|Publication number||US5963100 A|
|Application number||US 09/028,818|
|Publication date||Oct 5, 1999|
|Filing date||Feb 24, 1998|
|Priority date||Sep 11, 1996|
|Also published as||EP0939492A1|
|Publication number||028818, 09028818, US 5963100 A, US 5963100A, US-A-5963100, US5963100 A, US5963100A|
|Inventors||Nigel Tolson, Justin Clark|
|Original Assignee||Nec Corporation|
|Export Citation||BiBTeX, EndNote, RefMan|
|Patent Citations (8), Referenced by (36), Classifications (13), Legal Events (5)|
|External Links: USPTO, USPTO Assignment, Espacenet|
1. Field of the Invention
This invention relates to a frequency synthesiser for use, for example, in a communications receiver or transmitter such as a digital telephone.
2. Description of the Related Art
A GSM( Global System for Mobile Communication!) telephone, for example, may make use of a frequency synthesiser for switching between receive and transmit frequencies or for frequency hopping during either transmission or receiving. Such a frequency synthesiser will be required to hop over a 70 MHz bandwidth within one GSM time-slot (570 μS). This is difficult to achieve as the loop bandwidth of the synthesiser needs to be kept to a minimum to maintain a low r.m.s. phase noise level.
Previous attempts have been made to speed up locking of the synthesiser loop by either temporarily widening the band width of the synthesiser loop or a voltage steering technique in which an external voltage is applied to the voltage input terminal of a VCO used in the synthesiser to drive the VCO frequency quickly to a value close to the required frequency. These prior proposals have, however, not been entirely successful, as they involve the introduction of additional active components (operational amplifier, voltage controlled amplifiers or others) inside the synthesiser loop.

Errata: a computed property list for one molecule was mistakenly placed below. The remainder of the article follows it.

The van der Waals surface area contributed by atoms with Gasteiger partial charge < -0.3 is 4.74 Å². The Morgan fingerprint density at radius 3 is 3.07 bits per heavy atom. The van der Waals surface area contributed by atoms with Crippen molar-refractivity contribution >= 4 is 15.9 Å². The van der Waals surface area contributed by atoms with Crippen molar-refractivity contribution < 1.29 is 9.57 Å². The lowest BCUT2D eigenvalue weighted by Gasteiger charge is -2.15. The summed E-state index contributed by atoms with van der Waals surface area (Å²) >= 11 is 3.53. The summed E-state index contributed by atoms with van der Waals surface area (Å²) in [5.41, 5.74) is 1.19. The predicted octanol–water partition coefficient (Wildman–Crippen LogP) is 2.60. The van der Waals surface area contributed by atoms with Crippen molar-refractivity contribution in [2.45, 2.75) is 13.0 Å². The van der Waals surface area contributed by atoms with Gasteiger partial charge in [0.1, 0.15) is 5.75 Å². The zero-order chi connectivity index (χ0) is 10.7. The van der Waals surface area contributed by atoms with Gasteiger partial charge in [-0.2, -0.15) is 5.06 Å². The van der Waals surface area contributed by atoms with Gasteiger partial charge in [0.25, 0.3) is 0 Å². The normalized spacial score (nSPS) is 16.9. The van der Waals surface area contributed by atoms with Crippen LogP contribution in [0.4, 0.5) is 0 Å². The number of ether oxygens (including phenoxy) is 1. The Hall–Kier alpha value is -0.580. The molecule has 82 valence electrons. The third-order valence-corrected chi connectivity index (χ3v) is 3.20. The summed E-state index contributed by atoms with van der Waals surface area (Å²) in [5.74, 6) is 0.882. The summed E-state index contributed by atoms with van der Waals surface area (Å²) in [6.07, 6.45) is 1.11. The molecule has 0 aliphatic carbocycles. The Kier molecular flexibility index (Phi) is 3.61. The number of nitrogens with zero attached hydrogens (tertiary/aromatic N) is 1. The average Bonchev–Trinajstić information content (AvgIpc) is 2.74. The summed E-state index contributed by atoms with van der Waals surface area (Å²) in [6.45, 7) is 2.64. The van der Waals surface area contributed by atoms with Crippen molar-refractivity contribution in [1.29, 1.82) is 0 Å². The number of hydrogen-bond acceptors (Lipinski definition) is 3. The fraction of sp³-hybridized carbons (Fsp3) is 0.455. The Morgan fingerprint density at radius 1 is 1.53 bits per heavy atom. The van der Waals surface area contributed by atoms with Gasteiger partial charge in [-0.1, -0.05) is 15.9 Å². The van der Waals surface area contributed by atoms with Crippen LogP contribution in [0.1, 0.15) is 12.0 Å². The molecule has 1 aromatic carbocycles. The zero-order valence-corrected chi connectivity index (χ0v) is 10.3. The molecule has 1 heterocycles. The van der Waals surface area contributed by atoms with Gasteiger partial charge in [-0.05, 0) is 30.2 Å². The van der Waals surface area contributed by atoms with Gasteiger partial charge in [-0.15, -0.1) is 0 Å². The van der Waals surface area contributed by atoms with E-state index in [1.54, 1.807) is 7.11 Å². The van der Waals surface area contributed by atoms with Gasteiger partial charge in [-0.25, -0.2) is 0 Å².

It is an object of the present invention to provide a frequency synthesiser with a lock speed-up arrangement in a simple and effective form.
In accordance with the invention there is provided a frequency synthesiser including a voltage controlled oscillator, a phase detector which receives a base frequency signal and a feedback signal derived from the output of the voltage controlled oscillator and a filter circuit connecting the output of phase detector to a frequency control voltage input of the voltage controlled oscillator, the filter circuit having a reference voltage connection, and a speed-up circuit for applying a voltage signal to the reference voltage connection when a frequency change is demanded.
The above and other objects, features and advantages of the present invention will become apparent from the following description with reference to the accompanying drawings which illustrate examples of the present invention.
FIG. 1 is a diagram of a simple frequency synthesiser intended for operation at just two frequencies; and
FIG. 2 is a diagram showing a modification to the example shown in FIG. 1 to enable it to operate at many different frequencies.
In the example of the invention shown in FIG. 1 of the drawings, the basic synthesiser loop comprising a voltage controlled oscillator 10, a variable frequency divider 11 providing feedback from the voltage controlled oscillator to a phase detector 12 the output voltage from which is applied by a filter circuit 13 to a frequency control voltage input of the voltage controlled oscillator. A control circuit 14 determines the frequency division ratio of the frequency divider 11.